Chile is home to a vast desert which has become a hub for mining industrialisation. Nitrate, copper, iodine and salt are the most commonly extracted minerals in this economic boom, which, as we all know, is a global phenomenon. Amid these far-flung, banished spaces in the north, the harshness of the desert is bound to shape its subjects’ behaviour, and it invariably leads them to concocting their own personal landscapes. In this sense, any collective reflection on the desert is tied in with the landscape’s diversity, and how it is used in different contexts. So when I come across different practices that gather information on what it really means to explore a space like this, I read up on the codes and dynamics they propose, i.e. those which may offer clues as to how best to observe the space itself. The ultimate aim is to carry out a close field study of this ever-changing territoriality, one which can always be moulded and modified, even if this process is fenced in by the borders of our conscience.
Pabellón de Pica, Tarapacá region, Chile. Image credit: Michelle Marie Letelier.
With this in mind, the desert exposed, several artists have come to Tarapacá in search of the very image which captures both the physical space and the overarching themes of their work. However, few people have the right experience to truly grasp the essence of a region which, for several decades now, has been tarnished by pollution and mining.
The Tarapacá desert, a terrain pinned down by the sun and the wind, forms part of the artist Michelle Marie Letelier’s research. Her work focuses on the economic and political value of minerals in parts of Latin America and Europe, in an attempt to build new bridges between the continents.
Acid route, Tarapacá region, Chile. Image credit: Michelle Marie Letelier.
The dunes, the grooves of the stones, the dismantling of abandoned villages and visible changes to the land – they all appear as mirages, rippling through this artist’s journey. Her records document the territory, and how it has been violated by humans. Along with her experience, this desert journey brings to the fore certain conceptual variations which in fact reveal to her a completely different space to that which she could possibly have imagined. This trip has created a new node in the network, tying together her previous investigations in Chuquicamata (Chile), New York (USA) and Hamburg (Germany).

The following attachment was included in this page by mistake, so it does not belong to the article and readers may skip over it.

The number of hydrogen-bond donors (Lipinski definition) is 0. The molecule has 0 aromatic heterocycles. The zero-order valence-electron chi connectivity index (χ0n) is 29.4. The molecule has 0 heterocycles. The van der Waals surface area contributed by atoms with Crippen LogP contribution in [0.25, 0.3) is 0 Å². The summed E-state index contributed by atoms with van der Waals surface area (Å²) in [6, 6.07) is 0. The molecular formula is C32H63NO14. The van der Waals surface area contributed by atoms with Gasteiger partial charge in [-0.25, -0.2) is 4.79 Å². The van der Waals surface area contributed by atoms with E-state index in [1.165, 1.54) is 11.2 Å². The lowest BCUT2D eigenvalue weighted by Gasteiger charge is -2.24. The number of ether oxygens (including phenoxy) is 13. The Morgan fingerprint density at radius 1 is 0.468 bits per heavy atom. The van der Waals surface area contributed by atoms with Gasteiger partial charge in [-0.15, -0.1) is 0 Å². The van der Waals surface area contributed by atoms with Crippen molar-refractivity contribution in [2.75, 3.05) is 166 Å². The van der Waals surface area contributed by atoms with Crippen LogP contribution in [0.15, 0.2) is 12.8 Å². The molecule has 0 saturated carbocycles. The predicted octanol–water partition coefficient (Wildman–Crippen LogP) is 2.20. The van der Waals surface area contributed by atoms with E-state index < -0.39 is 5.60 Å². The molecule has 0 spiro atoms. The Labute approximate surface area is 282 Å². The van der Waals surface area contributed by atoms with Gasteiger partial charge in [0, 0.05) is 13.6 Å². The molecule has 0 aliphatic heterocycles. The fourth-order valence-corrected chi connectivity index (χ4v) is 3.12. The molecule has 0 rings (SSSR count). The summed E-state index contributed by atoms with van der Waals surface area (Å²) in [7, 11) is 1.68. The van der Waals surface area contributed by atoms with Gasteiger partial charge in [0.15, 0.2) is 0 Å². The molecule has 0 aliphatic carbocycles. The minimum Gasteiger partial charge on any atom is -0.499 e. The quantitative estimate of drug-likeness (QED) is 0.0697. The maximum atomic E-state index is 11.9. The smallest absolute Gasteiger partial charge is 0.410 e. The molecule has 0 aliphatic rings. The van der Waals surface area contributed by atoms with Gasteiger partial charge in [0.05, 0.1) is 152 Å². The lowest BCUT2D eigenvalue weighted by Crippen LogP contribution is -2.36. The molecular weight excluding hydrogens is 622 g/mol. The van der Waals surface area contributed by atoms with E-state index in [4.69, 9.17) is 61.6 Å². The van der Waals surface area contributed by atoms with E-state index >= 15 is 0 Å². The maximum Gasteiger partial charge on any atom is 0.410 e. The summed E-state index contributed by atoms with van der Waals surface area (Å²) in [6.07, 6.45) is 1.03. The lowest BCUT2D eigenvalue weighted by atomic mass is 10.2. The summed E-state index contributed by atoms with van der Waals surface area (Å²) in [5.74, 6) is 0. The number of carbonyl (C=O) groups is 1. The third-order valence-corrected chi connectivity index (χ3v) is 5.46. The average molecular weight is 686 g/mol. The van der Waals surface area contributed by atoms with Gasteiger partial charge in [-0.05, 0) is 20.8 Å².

Victoria town, Tarapacá region, Chile. Image credit: Michelle Marie Letelier.
On the other hand, when surrounded by the transformations that Tarapacá has endured, it is clear to see how the structures and shapes of the landscape have become highly fragmented over time. It is a more complex landscape now, a landscape in transition, a hybrid landscape, with a discursive logic which, at first glance, is tricky to get to grips with. In this sense, mentioning local history is an affront to those in the political contingency, and also for those who have witnessed the metamorphoses of this region from its being identified, by many people, as either just a big port, a graveyard for industrial stockpiling, or a frontier zone important to the survival of a handful of Andean cultures.
Unita hill, Tarapacá region, Chile. Image credit: Michelle Marie Letelier.
The work of Michelle Marie Letelier therefore suggests that if we interpret these landscapes, dominated by industrialisation, we should look into the kind of aspects that take projects like this beyond mere artistic proposals. For her, journeying through the desert is understanding the ground itself, and how the physical space and its climate have mixed prehistoric rituals with other more current ones, like aggressive industrial capitalism. All of this lies within the territorial frame, scattered there among the sands of the Tarapacá desert.